Voice and Vision: The Poetry and Art of W S Graham, Pier Arts Centre, Stromness, Orkney, September – November 2018

Greenock-born poet W S Graham (1918-1986) was widely unrecognised in his lifetime, despite being a literary lynchpin of the St. Ives artistic community that collected around Barbara Hepworth and Ben Nicolson in the 1940s. One of the 20th century's foremost poets, he is known most widely for his wonderful poetic elegies to artist friends, but the focus of this small Pier Arts Centre exhibition was his ongoing passion for “doing a few drawings.” Here they were, in all their never-before-seen glory – illustrated manuscripts and postcards, notebooks, letters, drawings on the backs of envelopes, geometrical abstracts, views of tin mines and his “Etruscan” heads, all placed in context alongside major St. Ives artworks from the Pier collection, in this fascinating reappraisal of the poet as artist.

NOW, Scottish National Gallery of Modern Art, Edinburgh, 2017-2019

There have been some memorable exhibitions these last ten years at the SNGMA, from Karla Black's fabulous first major institutional exhibition in Scotland, to Surreal Encounters which, for those who, like me, have a fascination for artists books, letters and ephemera, was manna from heaven. But NOW, which began with Nathan Coley's wonderful “The Lamp of Sacrifice” and ends, currently, with the imaginative brilliance of Katie Paterson, was a constantly fascinating juxtaposition of artists and ideas, designed to showcase the diversity of contemporary art practice. Amongst many other things, I particularly enjoyed Kurd-Iraqi artist Hiwa K’s superb two screen projection, “The Bell Project” as foil to Susan Philipsz' installations in 2017.

And per se and, Ingleby Gallery, Edinburgh, March 2017- April 2018

Ingleby Gallery's year-long series of tiny overlapping exhibitions in the drawing room sized gallery space of their Georgian townhouse – a stopgap between gallery premises - was a rolling programme of thought-provoking pairings. Having left their warehouse-sized Calton Road premises and moved back “home” (literally) whilst renovating their new gallery space, the Inglebys began the series with Mark Wallinger's short film “The End” coupled with a rare 1511 edition of Albrecht Durer’s The Apocalypse, before Wallinger himself was replaced two weeks later by Katie Paterson's “All the Dead Stars”. And so it continued, repaying regular visits with glimpses of 15th century altarpieces, Morandis, or gems such as Alexander Calder's “Grand Cirque” until the gallery's new premises down the road were complete and business as usual was resumed.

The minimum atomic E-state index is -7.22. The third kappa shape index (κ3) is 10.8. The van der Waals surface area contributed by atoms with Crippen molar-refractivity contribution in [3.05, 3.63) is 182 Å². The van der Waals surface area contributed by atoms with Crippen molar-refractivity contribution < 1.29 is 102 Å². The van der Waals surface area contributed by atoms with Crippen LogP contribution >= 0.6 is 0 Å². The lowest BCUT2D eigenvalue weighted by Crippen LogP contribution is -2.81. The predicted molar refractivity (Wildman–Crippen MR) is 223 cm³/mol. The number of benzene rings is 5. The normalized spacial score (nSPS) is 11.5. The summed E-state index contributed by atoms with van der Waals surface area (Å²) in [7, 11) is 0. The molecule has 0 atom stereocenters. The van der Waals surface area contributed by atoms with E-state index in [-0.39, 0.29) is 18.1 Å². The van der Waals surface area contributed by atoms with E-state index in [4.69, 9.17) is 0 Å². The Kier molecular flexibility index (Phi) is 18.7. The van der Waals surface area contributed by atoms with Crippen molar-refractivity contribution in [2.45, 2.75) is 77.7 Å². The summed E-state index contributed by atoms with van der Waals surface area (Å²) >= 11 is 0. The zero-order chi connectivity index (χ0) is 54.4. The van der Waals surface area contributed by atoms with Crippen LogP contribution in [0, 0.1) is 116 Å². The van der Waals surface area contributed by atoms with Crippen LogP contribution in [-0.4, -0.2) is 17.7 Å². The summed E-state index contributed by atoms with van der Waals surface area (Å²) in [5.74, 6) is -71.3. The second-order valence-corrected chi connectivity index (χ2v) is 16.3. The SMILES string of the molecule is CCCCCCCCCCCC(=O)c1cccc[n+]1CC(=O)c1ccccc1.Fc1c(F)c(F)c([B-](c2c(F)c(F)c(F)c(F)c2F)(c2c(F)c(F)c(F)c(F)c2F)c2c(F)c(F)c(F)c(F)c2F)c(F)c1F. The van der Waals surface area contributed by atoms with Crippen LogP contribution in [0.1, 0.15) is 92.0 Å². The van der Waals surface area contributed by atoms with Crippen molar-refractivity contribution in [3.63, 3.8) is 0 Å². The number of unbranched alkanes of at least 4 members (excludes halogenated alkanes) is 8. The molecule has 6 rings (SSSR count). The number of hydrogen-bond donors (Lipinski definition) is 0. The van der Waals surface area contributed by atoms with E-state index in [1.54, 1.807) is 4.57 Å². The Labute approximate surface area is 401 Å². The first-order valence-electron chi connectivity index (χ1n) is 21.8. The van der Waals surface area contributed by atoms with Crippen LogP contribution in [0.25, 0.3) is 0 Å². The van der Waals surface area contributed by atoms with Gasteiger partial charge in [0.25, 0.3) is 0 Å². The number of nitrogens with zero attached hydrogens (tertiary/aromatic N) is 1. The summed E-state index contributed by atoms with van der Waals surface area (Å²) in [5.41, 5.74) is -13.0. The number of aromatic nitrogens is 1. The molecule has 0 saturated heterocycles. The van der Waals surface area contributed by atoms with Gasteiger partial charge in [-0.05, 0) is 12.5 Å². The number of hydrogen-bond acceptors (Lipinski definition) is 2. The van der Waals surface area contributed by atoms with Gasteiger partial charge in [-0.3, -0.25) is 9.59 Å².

I still believe in miracles, Inverleith House, Edinburgh, July – October 2016

Inverleith House, the cutting edge contemporary art gallery in the heart of Edinburgh's lovely Royal Botanic Gardens, ran for 30 years under the curatorship of Paul Nesbitt. Its much lamented demise came quite suddenly in 2016, making this joyous, celebratory group exhibition a last hurrah. “What’s the point in showing someone everyone else has already shown?” Nesbitt said to me, outlining his curatorial thinking, as we walked round looking at Warhols and Twombly's, as archive material from the Botanics mingled with Dan Colen's concrete whoopee cushions. It all celebrated three decades of inventive, often thought-provoking exhibitions which had thrown a new light on the gardens outside – and vice versa. Inverleith House, in new guise, will be programmed by RBGE Head of Exhibitions Emma Nicolson, from 2020.

GENERATION, venues across Scotland, 2014

Looking back over 25 years of contemporary art in Scotland, and marking the international interest in work being created here, Generation was the country-wide show designed to showcase the absolute diversity of work being produced on our shores. A part of the Glasgow 2014 Cultural Programme, instituted around the Glasgow Commonwealth Games, its programme comprised more than 100 artists – Douglas Gordon, Claire Barclay, Rachel Maclean, Karla Black et al - in venues ranging from Jupiter Artland (whose own exhibition series these last ten years has been frequently superb) to Stornoway's An Lanntair. Turner Prize winners jostled, new artistic connections were made, and round the country, many innovative education projects brought young people just that little bit closer to contemporary art.

Sarah Urwin Jones